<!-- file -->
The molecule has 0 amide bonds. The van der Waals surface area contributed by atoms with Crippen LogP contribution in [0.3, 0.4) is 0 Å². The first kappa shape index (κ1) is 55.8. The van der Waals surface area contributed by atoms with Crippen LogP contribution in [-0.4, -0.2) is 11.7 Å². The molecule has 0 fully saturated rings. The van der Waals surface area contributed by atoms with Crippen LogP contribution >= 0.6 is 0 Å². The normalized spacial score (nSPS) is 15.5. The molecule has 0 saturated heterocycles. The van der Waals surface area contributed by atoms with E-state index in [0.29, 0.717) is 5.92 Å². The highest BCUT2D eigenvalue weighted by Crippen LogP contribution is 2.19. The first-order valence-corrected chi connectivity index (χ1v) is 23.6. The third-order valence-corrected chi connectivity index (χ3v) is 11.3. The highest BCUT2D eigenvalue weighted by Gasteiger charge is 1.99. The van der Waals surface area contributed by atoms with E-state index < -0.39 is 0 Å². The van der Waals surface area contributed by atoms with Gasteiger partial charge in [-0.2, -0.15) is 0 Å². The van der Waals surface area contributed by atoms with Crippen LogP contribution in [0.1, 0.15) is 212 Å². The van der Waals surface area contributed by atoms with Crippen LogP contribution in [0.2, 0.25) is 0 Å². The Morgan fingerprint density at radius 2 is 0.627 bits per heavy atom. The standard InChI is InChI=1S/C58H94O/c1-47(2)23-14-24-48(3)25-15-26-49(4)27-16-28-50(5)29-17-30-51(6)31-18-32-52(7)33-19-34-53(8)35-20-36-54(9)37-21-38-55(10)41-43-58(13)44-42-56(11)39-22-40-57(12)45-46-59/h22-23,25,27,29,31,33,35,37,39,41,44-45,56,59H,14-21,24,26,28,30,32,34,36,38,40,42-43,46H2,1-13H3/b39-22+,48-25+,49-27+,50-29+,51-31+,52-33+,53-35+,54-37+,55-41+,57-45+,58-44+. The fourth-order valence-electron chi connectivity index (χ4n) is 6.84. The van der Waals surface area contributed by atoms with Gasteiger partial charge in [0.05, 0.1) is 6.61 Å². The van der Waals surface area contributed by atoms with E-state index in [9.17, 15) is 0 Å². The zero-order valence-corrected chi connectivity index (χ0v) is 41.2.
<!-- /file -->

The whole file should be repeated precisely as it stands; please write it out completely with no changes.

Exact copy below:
The molecule has 0 amide bonds. The van der Waals surface area contributed by atoms with Crippen LogP contribution in [0.3, 0.4) is 0 Å². The first kappa shape index (κ1) is 55.8. The van der Waals surface area contributed by atoms with Crippen LogP contribution in [-0.4, -0.2) is 11.7 Å². The molecule has 0 fully saturated rings. The van der Waals surface area contributed by atoms with Crippen LogP contribution >= 0.6 is 0 Å². The normalized spacial score (nSPS) is 15.5. The molecule has 0 saturated heterocycles. The van der Waals surface area contributed by atoms with E-state index in [0.29, 0.717) is 5.92 Å². The highest BCUT2D eigenvalue weighted by Crippen LogP contribution is 2.19. The first-order valence-corrected chi connectivity index (χ1v) is 23.6. The third-order valence-corrected chi connectivity index (χ3v) is 11.3. The highest BCUT2D eigenvalue weighted by Gasteiger charge is 1.99. The van der Waals surface area contributed by atoms with E-state index < -0.39 is 0 Å². The van der Waals surface area contributed by atoms with Gasteiger partial charge in [-0.2, -0.15) is 0 Å². The van der Waals surface area contributed by atoms with Crippen LogP contribution in [0.1, 0.15) is 212 Å². The van der Waals surface area contributed by atoms with Crippen LogP contribution in [0.2, 0.25) is 0 Å². The Morgan fingerprint density at radius 2 is 0.627 bits per heavy atom. The standard InChI is InChI=1S/C58H94O/c1-47(2)23-14-24-48(3)25-15-26-49(4)27-16-28-50(5)29-17-30-51(6)31-18-32-52(7)33-19-34-53(8)35-20-36-54(9)37-21-38-55(10)41-43-58(13)44-42-56(11)39-22-40-57(12)45-46-59/h22-23,25,27,29,31,33,35,37,39,41,44-45,56,59H,14-21,24,26,28,30,32,34,36,38,40,42-43,46H2,1-13H3/b39-22+,48-25+,49-27+,50-29+,51-31+,52-33+,53-35+,54-37+,55-41+,57-45+,58-44+. The fourth-order valence-electron chi connectivity index (χ4n) is 6.84. The van der Waals surface area contributed by atoms with Gasteiger partial charge in [0.05, 0.1) is 6.61 Å². The van der Waals surface area contributed by atoms with E-state index in [9.17, 15) is 0 Å². The zero-order valence-corrected chi connectivity index (χ0v) is 41.2.